An election is a terrible thing to waste
The Gateway Cities Journal
The image of Governor Baker standing shoulder to shoulder with Lawrence Mayor Dan Rivera as the pair deftly responded to the Columbia Gas crisis appeared on screens across the country last week. This relationship was forged back in January 2015, at yet another trying moment. It was the Governor’s first month in office, and Lawrence was just one among many communities brought to a standstill by Snowmageddon. Governor Baker went above and beyond to help Lawrence get out from under the snow. The two leaders have shared a tight bond ever since.
Mayor Rivera’s experience working in partnership with the Baker administration isn’t unique. A half dozen Gateway City mayors are already publicly endorsing the Governor for a second term. The steady support for Gateway Cities from the Patrick administration to the Baker administration has been pivotal to keeping both the public and the private sector focused on the promise of our regional economic centers. But Gateway Cities can’t take this interest for granted.
The attention Gateway Cities have received over the years is the product of mayors banding together and calling on governors to advance a Gateway Cities agenda with a unified voice. A great example of that success is the Transformative Development Initiative (TDI), a unique commitment to Gateway Cities fashioned by the Patrick administration and implemented with fidelity by Governor Baker’s team.
Democratic candidate, Jay Gonzalez, served as Governor Patrick’s budget chief when Gateway Cities were codified into state law, and the Patrick administration willingly took the flack for singling out a small group of communities (albeit urban centers containing one-quarter of the state’s population) for special attention.
Gonzalez has proposed broad-based investments in K-12 and transportation infrastructure, but like his opponent, up to this point, Gonzalez has mentioned little on how he plans to specifically support the unique needs of Gateway Cities.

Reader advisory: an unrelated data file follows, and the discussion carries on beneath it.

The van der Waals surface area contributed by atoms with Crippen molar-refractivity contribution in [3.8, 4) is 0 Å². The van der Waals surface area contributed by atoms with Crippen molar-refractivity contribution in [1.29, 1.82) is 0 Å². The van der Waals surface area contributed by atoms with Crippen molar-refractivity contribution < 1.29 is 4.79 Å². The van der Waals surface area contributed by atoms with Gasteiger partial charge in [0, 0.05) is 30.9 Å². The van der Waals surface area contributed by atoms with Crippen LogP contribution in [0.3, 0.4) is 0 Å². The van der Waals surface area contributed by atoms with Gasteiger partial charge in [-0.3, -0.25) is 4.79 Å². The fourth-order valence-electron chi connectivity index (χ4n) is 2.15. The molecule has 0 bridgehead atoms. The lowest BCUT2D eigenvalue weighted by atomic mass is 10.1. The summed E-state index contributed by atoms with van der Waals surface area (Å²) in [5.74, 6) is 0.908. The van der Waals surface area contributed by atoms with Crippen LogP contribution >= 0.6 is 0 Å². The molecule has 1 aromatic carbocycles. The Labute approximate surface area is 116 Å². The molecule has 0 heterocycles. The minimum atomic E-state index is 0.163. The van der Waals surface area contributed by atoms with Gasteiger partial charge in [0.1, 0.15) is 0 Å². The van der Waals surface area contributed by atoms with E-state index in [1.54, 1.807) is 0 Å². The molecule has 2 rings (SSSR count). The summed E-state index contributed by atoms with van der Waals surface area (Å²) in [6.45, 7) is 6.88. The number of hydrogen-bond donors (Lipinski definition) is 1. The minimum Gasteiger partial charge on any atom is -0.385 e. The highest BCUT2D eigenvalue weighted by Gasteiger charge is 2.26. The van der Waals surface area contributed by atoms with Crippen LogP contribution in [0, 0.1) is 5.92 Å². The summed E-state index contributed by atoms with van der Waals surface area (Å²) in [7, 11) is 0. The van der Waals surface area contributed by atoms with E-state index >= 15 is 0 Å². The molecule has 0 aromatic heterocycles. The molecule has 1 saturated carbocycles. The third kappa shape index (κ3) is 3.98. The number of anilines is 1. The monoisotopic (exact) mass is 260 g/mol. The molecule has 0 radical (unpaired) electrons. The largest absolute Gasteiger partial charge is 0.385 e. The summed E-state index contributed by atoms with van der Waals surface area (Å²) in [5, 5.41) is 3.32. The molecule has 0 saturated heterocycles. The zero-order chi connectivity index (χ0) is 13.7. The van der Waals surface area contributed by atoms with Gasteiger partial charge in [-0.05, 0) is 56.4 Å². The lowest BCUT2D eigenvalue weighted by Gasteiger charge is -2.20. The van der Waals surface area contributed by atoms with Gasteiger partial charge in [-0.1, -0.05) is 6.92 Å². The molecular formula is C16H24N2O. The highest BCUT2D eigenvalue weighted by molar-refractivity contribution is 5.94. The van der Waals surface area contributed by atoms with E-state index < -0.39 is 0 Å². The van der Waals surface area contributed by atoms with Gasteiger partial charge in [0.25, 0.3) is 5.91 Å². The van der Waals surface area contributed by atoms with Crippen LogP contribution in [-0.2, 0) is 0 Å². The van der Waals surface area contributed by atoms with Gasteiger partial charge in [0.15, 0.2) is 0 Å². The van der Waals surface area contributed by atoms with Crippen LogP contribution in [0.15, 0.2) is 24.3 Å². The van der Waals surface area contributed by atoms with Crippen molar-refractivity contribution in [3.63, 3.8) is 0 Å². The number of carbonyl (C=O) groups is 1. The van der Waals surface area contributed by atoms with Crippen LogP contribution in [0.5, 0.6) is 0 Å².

Now is the time to press both candidates and get them to articulate what their policy priorities will be for Gateway Cities over the next four years. Whether it’s an editorial board considering an endorsement or small talk between a mayor and a candidate during a city visit, here’s a crib sheet for four straightforward priorities we should all be pushing the campaigns to address:
- Mixed-use urban development. For Gateway Cities, the Housing Development Incentive Program (HDIP) is the pathway to mixed-use downtowns and all the good things that accompany this traditionally urban form. We have seen how HDIP can cost-effectively spur residential development in downtowns. These housing units are slowly drawing professionals into Gateway Cities and setting the stage for future commercial growth. The Baker administration deserves a lot of credit for fixing HDIP and making the program successful. The shoestring budget ($10 million annually) is now the only impediment to a program with the potential to leverage all the hard work of TDI and unleash truly transformative investment in our Gateway City downtowns.
- Neighborhood stabilization. Many Gateway City neighborhoods are still struggling with the legacy of the foreclosure crisis, and much like the homes caught in foreclosure limbo, they’ve been virtually abandoned. Federal funds to combat the problem are no more; the state’s recent Housing Bond Bill included very little to help cities and their partners sustain a response; and Massachusetts’s especially cumbersome regulatory environment makes it even more difficult for Gateway Cities with limited capacity to succeed. Much like the family homelessness crisis, which drew attention during the last campaign cycle, this is an issue crying out for leadership.